Oil on board
1110 x 640mm
Born in Timaru, Fahey graduated from the University of Canterbury in 1951 and first exhibited paintings in 1952. Marriage to a prominent psychiatrist and looking after three daughters resulted in certain periods of her career being more productive than others. She has worked continuously as a painter since 1978. In 1965 she moved with her family to Auckland and in 1980 received a QEII Arts Council Grant to travel to America to research the Women’s Art Movement. In 1984 she was a participant in the Auckland City Art Gallery’s Anxious Images exhibition.
Fahey is one of those artists encouraged by the Women’s Movement in its earliest years in New Zealand to make unashamed use of her own domestic environment as a subject for painting. Her works are noteworthy for the skill with which they capture subtle moments of domestic psychological tension. She has described the home as the battlefield of the psyche. Here her daughter Alex is seen in passive-resistant conflict with her father, Dr Fraser McDonald. The ironic use of undistinguished still life objects including a placemat made from cut off tie ends, contrasts with the significant art objects used in still lifes by artists such as Frances Hodgkins or Rita Angus. Fahey revels in what Liz Eastmond has called “the chaotic tidal wave of domestic clutter.”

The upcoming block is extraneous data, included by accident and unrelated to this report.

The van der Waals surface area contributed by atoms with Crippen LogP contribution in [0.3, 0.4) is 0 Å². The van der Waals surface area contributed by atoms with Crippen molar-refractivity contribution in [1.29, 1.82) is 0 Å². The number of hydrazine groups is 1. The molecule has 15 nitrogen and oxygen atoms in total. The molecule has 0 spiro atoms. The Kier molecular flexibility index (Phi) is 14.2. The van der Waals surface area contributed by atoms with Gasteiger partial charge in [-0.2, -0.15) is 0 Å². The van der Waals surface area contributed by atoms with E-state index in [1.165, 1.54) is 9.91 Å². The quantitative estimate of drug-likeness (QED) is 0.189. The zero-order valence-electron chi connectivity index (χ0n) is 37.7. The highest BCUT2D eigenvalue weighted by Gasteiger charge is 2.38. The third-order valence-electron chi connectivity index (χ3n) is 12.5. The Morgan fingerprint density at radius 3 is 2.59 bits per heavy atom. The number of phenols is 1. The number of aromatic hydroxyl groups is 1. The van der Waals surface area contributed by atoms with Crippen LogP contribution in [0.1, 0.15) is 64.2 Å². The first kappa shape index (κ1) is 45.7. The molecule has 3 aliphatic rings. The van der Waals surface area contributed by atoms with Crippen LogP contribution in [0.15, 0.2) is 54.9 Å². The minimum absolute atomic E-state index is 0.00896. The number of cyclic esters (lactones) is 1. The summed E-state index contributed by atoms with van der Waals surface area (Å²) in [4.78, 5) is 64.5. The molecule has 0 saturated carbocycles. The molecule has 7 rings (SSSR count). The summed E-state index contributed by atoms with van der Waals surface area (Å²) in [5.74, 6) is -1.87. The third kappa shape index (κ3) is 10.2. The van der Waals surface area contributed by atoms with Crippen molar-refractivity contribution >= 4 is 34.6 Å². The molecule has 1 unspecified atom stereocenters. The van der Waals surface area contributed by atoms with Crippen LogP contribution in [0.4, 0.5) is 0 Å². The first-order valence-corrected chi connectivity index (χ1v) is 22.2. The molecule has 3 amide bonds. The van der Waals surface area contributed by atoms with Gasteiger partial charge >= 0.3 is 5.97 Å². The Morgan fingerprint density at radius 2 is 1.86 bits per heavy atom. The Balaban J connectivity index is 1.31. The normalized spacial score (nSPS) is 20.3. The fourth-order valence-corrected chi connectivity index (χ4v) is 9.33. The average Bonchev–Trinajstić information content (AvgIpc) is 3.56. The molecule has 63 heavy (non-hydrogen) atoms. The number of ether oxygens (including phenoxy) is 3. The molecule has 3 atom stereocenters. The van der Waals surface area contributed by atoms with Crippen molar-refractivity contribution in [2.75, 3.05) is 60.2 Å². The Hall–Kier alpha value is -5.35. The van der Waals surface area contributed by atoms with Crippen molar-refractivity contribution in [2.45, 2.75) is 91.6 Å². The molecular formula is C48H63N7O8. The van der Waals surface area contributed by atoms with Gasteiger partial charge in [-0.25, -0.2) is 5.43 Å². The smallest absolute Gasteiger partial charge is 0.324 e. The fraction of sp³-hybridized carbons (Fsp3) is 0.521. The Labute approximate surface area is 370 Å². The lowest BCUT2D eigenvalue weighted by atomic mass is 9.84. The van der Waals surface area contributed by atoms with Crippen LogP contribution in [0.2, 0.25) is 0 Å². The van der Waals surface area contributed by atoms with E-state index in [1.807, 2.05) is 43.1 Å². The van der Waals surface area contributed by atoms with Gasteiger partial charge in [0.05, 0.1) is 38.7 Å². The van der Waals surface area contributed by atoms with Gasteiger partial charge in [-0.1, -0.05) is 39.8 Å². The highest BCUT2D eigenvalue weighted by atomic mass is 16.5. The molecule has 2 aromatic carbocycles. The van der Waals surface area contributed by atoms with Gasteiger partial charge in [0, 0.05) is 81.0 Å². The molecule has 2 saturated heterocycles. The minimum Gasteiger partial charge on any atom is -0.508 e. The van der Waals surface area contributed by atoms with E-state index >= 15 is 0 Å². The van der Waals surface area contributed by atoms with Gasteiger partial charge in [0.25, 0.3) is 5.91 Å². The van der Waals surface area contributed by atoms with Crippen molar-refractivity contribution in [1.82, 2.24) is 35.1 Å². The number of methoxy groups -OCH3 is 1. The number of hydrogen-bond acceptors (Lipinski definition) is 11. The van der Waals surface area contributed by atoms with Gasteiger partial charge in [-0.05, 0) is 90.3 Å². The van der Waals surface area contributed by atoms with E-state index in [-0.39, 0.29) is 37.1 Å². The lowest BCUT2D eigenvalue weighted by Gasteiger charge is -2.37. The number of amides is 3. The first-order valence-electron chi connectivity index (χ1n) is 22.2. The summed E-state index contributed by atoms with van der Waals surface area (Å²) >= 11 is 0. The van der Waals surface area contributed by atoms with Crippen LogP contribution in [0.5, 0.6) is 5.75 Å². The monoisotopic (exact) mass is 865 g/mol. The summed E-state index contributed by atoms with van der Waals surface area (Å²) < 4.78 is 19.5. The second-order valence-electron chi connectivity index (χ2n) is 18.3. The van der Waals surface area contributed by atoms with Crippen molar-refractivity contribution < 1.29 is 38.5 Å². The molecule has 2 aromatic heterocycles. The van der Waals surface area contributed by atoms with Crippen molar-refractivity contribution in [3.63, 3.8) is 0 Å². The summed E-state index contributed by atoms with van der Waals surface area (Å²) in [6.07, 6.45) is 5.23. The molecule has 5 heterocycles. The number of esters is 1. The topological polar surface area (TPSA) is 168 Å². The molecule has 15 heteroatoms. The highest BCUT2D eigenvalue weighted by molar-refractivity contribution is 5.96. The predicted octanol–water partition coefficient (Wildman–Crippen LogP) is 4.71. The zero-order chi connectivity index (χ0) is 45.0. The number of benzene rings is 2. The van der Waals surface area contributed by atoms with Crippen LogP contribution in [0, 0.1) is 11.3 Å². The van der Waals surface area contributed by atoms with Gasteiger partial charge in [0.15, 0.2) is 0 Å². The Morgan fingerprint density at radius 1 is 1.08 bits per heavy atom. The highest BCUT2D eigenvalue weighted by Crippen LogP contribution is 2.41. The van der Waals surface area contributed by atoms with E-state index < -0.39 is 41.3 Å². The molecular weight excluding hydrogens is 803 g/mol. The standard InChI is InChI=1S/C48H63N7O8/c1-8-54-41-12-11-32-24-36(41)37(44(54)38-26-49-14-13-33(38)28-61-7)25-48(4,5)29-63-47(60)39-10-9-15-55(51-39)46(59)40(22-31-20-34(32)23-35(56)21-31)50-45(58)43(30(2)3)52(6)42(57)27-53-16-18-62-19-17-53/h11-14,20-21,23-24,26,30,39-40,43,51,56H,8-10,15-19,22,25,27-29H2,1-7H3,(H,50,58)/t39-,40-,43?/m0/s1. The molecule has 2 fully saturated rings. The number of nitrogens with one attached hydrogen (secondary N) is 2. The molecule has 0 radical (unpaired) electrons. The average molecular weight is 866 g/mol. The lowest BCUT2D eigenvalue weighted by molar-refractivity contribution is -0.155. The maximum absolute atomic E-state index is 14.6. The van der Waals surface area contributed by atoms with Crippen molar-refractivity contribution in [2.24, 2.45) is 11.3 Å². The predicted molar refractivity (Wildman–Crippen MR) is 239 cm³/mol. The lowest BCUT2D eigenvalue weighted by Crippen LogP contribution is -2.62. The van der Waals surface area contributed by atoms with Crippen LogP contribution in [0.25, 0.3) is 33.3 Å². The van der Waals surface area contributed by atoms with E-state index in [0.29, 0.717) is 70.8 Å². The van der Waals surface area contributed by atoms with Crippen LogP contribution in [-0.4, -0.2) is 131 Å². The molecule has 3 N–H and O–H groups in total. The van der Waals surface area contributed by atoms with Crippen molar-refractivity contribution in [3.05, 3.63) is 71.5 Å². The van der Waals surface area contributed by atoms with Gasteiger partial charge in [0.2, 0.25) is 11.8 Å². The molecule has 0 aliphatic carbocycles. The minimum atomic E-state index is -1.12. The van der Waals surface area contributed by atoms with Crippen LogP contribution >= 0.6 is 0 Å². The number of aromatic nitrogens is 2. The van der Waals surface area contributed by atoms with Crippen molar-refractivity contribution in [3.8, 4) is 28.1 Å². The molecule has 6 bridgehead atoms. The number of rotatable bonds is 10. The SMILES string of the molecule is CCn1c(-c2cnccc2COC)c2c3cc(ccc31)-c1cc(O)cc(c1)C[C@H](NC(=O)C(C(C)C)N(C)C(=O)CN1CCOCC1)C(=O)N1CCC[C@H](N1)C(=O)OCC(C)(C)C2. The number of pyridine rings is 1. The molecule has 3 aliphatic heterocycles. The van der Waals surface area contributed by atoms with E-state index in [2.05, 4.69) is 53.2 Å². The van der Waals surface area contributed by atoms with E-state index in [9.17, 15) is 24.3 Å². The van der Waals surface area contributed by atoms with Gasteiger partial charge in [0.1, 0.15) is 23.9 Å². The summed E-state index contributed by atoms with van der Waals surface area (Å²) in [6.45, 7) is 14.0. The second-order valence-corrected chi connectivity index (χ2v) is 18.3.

Provenance: Purchased in 1972 by the painter Doris Lusk from a Christchurch Group Show. Following Lusk’s death in 1992 it was auctioned at Webb’s and purchased for the Fletcher Challenge Art Collection.
Jacqueline Fahey’s Suburbanites, New Zealand Portrait Gallery Te Pūkenga Whakaata, Te Whanganui-a-Tara, 1 August 2019 to 1 November 2019 (toured)
Jacqueline Fahey: Say Something!, curated by Felicity Milburn, Christchurch Art Gallery Te Puna o Waiwhetū, 22 November 2017 to 11 March 2018
Jacqueline Fahey: Portrait in the Looking Glass: Paintings from 1957–1995, Fisher Gallery (now Te Tuhi), Tāmaki Makaurau, 26 April to 26 May 1996